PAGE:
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March 25, 2019

How the PFM Act in Pakistan Could Fix Public Finances

Pak
Posted by Muhammad Afnan Alam[1]

The government of Pakistan has implemented a wide range of PFM reforms since the early 2000s. Their impact, however, has been mixed. Improvements in some areas—better informed financial statements, faster external audit scrutiny, introduction of an MTEF, for example—have had a limited impact on controlling the fiscal deficit or reducing the huge volume of off-budget spending. The implementation of an FMIS has not significantly increased the timeliness of financial data, the processing of payments, or more reliable control of government cash flows.

Looking ahead, the government has announced plans to enact a new PFM law. This legislation offers the possibility of remedying some of the remaining deficiencies in the PFM system, where Pakistan still lags its counterparts. Here are some of the critical areas that should be addressed in the short- or medium-term.

a. Enhanced Focus on Budget Transparency: Given Pakistan’s increasing economic literacy, there is a scope to create mechanisms and access points for non-state actors and interest groups to engage more actively with the budget preparation process, for example through formal consultations and public forums on new investment plans or important policy proposals. Similar arrangements could be established for citizens to monitor the execution and impact of key public services such as agriculture, education and health.

b. Strengthened Macroeconomic and Fiscal Forecasting: Pakistan could follow the example of many other countries by legally binding the government to present official macroeconomic and fiscal forecasts with a three-year forecast horizon at least twice a year, first with the budget and, second, as a mid-year update. The economic assumptions underlying the forecasts should also be explained. And the legislation could require the Ministry of Finance to present the forward estimates of revenue and expenditure in detail, separating out the baseline costs of existing policies and the estimated cost of new policies over the next three years. Finally, the Act could establish some mechanism—an independent fiscal council for example (see below)—that would validate the forecasts prepared by the government.

c. Graduation to Accrual Accounting: The existing (cash-modified) accounting and financial reporting system provides limited incentives for fiscal responsibility and transparency, or for further technical advancement of accounting methodologies. The legislation could map out a course for Pakisan to gradually improve its financial reporting system, for example by broadening the coverage of entities and recording more information on the government’s assets and liabilities. Compliance with IPSAS could be the medium- to long-term goal.

d. Strengthened Role of the Auditor General of Pakistan (AGP): The AGP’s role in Pakistan’s public finances has increased in public perception following a series of Supreme Court decisions in the last five years, and increased demands from citizens on the way public resources are allocated through the budget and spent. The proposed PFM Act could aim to strengthen the AGP’s hand, for example by establishing penalties for government organisations that hinder the Auditor’s access to information which is required for external audit.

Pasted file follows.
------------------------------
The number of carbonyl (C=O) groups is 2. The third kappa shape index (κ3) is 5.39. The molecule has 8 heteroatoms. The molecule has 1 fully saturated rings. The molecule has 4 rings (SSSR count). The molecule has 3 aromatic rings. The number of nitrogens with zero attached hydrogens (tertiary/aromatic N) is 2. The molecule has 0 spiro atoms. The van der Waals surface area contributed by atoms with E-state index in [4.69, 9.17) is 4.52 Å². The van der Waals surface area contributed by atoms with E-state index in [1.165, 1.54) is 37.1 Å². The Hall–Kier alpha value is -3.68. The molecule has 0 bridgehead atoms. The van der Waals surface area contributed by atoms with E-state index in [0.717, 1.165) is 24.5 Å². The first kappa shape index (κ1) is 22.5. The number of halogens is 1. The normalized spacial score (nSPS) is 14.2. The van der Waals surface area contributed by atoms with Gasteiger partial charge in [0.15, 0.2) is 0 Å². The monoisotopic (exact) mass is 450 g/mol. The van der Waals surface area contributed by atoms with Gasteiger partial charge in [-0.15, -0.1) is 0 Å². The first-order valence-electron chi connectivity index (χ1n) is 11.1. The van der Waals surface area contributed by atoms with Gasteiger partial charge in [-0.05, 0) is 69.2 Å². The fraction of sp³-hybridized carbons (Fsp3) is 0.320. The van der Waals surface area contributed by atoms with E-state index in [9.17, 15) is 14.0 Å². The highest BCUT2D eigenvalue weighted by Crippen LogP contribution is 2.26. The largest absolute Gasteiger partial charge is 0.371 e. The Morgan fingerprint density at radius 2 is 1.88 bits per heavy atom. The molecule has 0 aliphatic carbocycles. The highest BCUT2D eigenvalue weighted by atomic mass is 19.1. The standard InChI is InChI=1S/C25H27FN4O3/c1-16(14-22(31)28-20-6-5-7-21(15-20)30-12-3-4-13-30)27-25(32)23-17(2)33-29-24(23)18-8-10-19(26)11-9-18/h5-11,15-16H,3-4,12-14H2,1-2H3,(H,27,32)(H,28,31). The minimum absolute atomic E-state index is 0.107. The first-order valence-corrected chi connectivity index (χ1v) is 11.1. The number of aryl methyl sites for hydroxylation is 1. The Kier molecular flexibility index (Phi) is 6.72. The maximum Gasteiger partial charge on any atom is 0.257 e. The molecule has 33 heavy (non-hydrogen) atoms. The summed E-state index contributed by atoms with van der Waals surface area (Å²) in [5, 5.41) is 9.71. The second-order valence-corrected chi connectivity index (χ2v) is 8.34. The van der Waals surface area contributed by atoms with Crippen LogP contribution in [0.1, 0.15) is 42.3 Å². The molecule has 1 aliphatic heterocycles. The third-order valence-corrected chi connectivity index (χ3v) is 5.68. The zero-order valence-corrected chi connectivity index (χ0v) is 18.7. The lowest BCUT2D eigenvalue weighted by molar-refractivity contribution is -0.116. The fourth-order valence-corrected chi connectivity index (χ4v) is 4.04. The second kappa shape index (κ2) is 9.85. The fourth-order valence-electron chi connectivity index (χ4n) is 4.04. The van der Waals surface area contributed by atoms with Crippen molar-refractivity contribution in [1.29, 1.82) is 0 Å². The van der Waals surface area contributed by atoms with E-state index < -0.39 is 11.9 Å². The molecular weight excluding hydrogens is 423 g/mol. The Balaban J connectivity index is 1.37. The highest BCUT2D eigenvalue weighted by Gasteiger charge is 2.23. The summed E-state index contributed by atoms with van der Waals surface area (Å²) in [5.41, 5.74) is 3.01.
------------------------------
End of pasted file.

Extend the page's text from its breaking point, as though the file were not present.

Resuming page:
e. Formation of an Independent Fiscal Council: As pointed in my previous article, the country should consider establishing an independent fiscal council with statutory powers to assess the government’s financial plans and fiscal targets, and validate the macroeconomic assumptions that feed into the budget. Such councils have been recognised by the IMF and other bodies as an integral part of a robust PFM system, and are now used by approaching 40 countries around the world.

f. Modernising Cash Management: The new legislation should address the pressing need to upgrade Pakistan’s existing cash management system. Annual budgets typically include over-optimistic revenue forecasts to justify higher expenditure plans that meet the government’s political agenda. This leads to inefficiencies in spending and difficulties in making reliable estimates of future cash requirements. When the revenue forecasts fail to materialize, the Ministry of Finance comes under pressure to identify savings while executing the budget and “to find money” for powerful spending entities over and above initial budget allocations. Not only could the proposed PFM Act establish mechanisms for improved macroeconomic and fiscal forecasting (as noted above), but also introduce a Treasury Single Account—a core element of most modern PFM systems—and an efficient framework for cash flow forecasting and cash management.

The ideas presented above would offer a sustainable migration towards a technically more robust PFM framework that Pakistan badly needs. But the path will not be easy. Strong political commitment and leadership will be required.

[1] The author is a civil servant and holds an MPA from the London School of Economics and Political Science (afnanalam@gmail.com).

Note: The posts on the IMF PFM Blog should not be reported as representing the views of the IMF. The views expressed are those of the authors and do not necessarily represent those of the IMF or IMF policy.

Comments

A fine read! A candid and practicable set of policy suggestions that, if incorporated, can bring about qualitative improvement in the draft of upcoming PFM Law. Deserves to be placed in the dossier of our lawmakers.

Very well written piece. Insightful

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